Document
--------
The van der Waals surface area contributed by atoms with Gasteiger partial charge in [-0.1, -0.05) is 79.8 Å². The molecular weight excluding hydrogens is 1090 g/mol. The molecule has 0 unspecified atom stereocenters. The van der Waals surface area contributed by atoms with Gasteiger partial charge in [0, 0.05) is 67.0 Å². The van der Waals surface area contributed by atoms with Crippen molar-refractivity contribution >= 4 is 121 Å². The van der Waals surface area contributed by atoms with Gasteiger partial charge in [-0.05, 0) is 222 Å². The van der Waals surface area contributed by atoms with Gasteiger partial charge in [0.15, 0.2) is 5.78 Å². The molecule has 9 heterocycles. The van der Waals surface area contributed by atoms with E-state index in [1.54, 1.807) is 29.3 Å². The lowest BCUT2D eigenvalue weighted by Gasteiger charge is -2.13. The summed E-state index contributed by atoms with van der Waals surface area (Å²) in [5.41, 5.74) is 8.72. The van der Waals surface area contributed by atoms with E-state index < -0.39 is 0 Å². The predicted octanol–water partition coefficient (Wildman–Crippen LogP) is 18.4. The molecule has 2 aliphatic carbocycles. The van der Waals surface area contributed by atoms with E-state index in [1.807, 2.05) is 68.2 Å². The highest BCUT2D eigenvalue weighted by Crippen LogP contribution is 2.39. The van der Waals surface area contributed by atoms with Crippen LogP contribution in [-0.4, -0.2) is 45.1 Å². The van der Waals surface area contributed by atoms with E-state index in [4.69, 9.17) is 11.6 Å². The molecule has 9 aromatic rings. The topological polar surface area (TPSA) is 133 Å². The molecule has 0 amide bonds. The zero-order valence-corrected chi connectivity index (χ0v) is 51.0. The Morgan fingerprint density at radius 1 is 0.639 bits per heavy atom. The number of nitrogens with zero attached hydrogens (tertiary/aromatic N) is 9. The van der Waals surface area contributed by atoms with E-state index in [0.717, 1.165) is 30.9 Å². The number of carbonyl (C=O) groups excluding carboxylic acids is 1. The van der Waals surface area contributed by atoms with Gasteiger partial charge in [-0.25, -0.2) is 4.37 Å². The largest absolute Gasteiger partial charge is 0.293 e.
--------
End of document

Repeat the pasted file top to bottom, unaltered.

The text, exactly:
The van der Waals surface area contributed by atoms with Gasteiger partial charge in [-0.1, -0.05) is 79.8 Å². The molecular weight excluding hydrogens is 1090 g/mol. The molecule has 0 unspecified atom stereocenters. The van der Waals surface area contributed by atoms with Gasteiger partial charge in [0, 0.05) is 67.0 Å². The van der Waals surface area contributed by atoms with Crippen molar-refractivity contribution >= 4 is 121 Å². The van der Waals surface area contributed by atoms with Gasteiger partial charge in [-0.05, 0) is 222 Å². The van der Waals surface area contributed by atoms with Gasteiger partial charge in [0.15, 0.2) is 5.78 Å². The molecule has 9 heterocycles. The van der Waals surface area contributed by atoms with E-state index in [1.54, 1.807) is 29.3 Å². The lowest BCUT2D eigenvalue weighted by Gasteiger charge is -2.13. The summed E-state index contributed by atoms with van der Waals surface area (Å²) in [5.41, 5.74) is 8.72. The van der Waals surface area contributed by atoms with E-state index < -0.39 is 0 Å². The predicted octanol–water partition coefficient (Wildman–Crippen LogP) is 18.4. The molecule has 2 aliphatic carbocycles. The van der Waals surface area contributed by atoms with E-state index in [1.807, 2.05) is 68.2 Å². The highest BCUT2D eigenvalue weighted by Crippen LogP contribution is 2.39. The van der Waals surface area contributed by atoms with Crippen LogP contribution in [-0.4, -0.2) is 45.1 Å². The van der Waals surface area contributed by atoms with E-state index in [4.69, 9.17) is 11.6 Å². The molecule has 9 aromatic rings. The topological polar surface area (TPSA) is 133 Å². The molecule has 0 amide bonds. The zero-order valence-corrected chi connectivity index (χ0v) is 51.0. The Morgan fingerprint density at radius 1 is 0.639 bits per heavy atom. The number of nitrogens with zero attached hydrogens (tertiary/aromatic N) is 9. The van der Waals surface area contributed by atoms with E-state index in [0.717, 1.165) is 30.9 Å². The number of carbonyl (C=O) groups excluding carboxylic acids is 1. The van der Waals surface area contributed by atoms with Gasteiger partial charge in [-0.25, -0.2) is 4.37 Å². The largest absolute Gasteiger partial charge is 0.293 e.